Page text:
Northeast Iowa streams, springs and wells test positive for disease-causing microbes


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E. coli bacteria, which was found in its pathogenic form in northeast Iowa waters (flickr).

Julia Poska| May 3, 2019

Luther College biologists have found disease-causing bacteria and parasites in Winneshiek County water, in some cases at disease-causing concentrations, according to Iowa Public Radio.

Over half of the 48 surface water samples Jodi Enos-Berlage and Eric Baack took at streams and springs tested positive for cryptosporidium, a parasitic protist that can cause digestive distress for weeks. Half of the 22 private wells tested showed cryptosporidium, too, but at significantly lower levels, the researchers said.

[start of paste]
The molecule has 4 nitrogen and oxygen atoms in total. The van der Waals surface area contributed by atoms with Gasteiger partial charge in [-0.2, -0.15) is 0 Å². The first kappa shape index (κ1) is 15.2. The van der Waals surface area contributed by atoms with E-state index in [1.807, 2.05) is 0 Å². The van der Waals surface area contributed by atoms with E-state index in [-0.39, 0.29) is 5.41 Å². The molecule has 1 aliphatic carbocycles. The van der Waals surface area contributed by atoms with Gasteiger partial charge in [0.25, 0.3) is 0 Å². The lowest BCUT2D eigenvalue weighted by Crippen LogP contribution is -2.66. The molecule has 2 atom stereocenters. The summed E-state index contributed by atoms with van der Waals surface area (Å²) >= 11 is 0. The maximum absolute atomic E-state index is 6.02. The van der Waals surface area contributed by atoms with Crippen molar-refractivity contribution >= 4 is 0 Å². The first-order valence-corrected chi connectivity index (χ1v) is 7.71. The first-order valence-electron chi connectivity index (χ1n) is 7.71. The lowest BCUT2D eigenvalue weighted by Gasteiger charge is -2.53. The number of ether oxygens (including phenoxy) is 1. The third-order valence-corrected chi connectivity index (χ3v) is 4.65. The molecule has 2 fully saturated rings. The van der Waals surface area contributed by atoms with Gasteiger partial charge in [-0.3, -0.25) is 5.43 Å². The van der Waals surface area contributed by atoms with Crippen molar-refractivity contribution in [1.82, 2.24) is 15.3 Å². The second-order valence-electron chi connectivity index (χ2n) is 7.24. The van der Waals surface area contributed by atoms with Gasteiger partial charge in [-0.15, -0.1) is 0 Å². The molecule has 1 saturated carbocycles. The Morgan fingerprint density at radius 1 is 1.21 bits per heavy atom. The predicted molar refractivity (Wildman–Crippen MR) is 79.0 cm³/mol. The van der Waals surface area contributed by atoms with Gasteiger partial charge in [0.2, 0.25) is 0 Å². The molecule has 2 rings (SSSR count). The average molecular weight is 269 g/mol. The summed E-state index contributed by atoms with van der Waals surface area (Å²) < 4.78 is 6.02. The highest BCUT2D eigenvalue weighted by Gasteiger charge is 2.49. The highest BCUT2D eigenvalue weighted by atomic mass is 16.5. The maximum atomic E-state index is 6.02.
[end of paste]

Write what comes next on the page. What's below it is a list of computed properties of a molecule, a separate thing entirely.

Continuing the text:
Twenty percent of the surface waters tested positive for the Shiga toxin, as well, which is produced by the pathogenic strain of E. coli. At some sites, the concentration of the toxin in just one cup of water would be high enough to cause fever and digestive distress if consumed.

The biologists also tested for indicators of human and animal feces, which could have carried those pathogens into the water via farm runoff or aging septic systems. Baack told IPR he was surprised to find low-level  fecal contamination widespread in surface waters.  The researchers found less fecal contamination in wells.

 

 

 

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